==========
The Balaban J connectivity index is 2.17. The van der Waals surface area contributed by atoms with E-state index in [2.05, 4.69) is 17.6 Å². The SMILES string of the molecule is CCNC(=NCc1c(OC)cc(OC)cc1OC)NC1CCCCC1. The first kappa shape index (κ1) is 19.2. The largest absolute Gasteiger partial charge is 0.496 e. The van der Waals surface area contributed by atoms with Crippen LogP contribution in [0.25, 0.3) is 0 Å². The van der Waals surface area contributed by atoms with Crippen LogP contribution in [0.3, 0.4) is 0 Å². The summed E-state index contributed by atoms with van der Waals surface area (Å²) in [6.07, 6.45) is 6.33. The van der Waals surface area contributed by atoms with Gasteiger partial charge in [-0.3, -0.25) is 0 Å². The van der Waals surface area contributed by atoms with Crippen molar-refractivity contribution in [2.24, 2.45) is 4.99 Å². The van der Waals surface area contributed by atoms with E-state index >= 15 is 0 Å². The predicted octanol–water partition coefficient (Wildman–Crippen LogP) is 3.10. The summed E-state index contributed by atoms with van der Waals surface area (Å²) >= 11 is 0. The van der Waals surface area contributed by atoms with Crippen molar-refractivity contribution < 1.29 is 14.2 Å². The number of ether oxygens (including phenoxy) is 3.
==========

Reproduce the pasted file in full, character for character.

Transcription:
The Balaban J connectivity index is 2.17. The van der Waals surface area contributed by atoms with E-state index in [2.05, 4.69) is 17.6 Å². The SMILES string of the molecule is CCNC(=NCc1c(OC)cc(OC)cc1OC)NC1CCCCC1. The first kappa shape index (κ1) is 19.2. The largest absolute Gasteiger partial charge is 0.496 e. The van der Waals surface area contributed by atoms with Crippen LogP contribution in [0.25, 0.3) is 0 Å². The van der Waals surface area contributed by atoms with Crippen LogP contribution in [0.3, 0.4) is 0 Å². The summed E-state index contributed by atoms with van der Waals surface area (Å²) in [6.07, 6.45) is 6.33. The van der Waals surface area contributed by atoms with Gasteiger partial charge in [-0.3, -0.25) is 0 Å². The van der Waals surface area contributed by atoms with Crippen molar-refractivity contribution in [2.24, 2.45) is 4.99 Å². The van der Waals surface area contributed by atoms with E-state index >= 15 is 0 Å². The predicted octanol–water partition coefficient (Wildman–Crippen LogP) is 3.10. The summed E-state index contributed by atoms with van der Waals surface area (Å²) >= 11 is 0. The van der Waals surface area contributed by atoms with Crippen molar-refractivity contribution < 1.29 is 14.2 Å². The number of ether oxygens (including phenoxy) is 3.